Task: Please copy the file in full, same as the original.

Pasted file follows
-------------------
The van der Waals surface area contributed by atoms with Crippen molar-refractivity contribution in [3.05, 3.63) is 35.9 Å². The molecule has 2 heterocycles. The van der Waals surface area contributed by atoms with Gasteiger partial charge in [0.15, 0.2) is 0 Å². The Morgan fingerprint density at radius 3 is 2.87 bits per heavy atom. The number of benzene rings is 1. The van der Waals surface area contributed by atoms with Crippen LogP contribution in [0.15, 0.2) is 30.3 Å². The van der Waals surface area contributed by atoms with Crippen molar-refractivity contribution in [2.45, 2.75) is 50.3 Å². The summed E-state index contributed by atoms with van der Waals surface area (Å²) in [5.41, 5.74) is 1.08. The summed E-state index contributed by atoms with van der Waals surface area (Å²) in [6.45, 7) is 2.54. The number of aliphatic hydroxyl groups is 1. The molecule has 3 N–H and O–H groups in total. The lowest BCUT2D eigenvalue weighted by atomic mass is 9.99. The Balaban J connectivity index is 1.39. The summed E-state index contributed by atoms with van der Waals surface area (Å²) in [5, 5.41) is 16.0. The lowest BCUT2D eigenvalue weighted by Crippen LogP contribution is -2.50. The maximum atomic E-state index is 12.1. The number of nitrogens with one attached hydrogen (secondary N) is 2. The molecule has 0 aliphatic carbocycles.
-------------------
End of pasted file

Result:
The van der Waals surface area contributed by atoms with Crippen molar-refractivity contribution in [3.05, 3.63) is 35.9 Å². The molecule has 2 heterocycles. The van der Waals surface area contributed by atoms with Gasteiger partial charge in [0.15, 0.2) is 0 Å². The Morgan fingerprint density at radius 3 is 2.87 bits per heavy atom. The number of benzene rings is 1. The van der Waals surface area contributed by atoms with Crippen LogP contribution in [0.15, 0.2) is 30.3 Å². The van der Waals surface area contributed by atoms with Crippen molar-refractivity contribution in [2.45, 2.75) is 50.3 Å². The summed E-state index contributed by atoms with van der Waals surface area (Å²) in [5.41, 5.74) is 1.08. The summed E-state index contributed by atoms with van der Waals surface area (Å²) in [6.45, 7) is 2.54. The number of aliphatic hydroxyl groups is 1. The molecule has 3 N–H and O–H groups in total. The lowest BCUT2D eigenvalue weighted by atomic mass is 9.99. The Balaban J connectivity index is 1.39. The summed E-state index contributed by atoms with van der Waals surface area (Å²) in [5, 5.41) is 16.0. The lowest BCUT2D eigenvalue weighted by Crippen LogP contribution is -2.50. The maximum atomic E-state index is 12.1. The number of nitrogens with one attached hydrogen (secondary N) is 2. The molecule has 0 aliphatic carbocycles.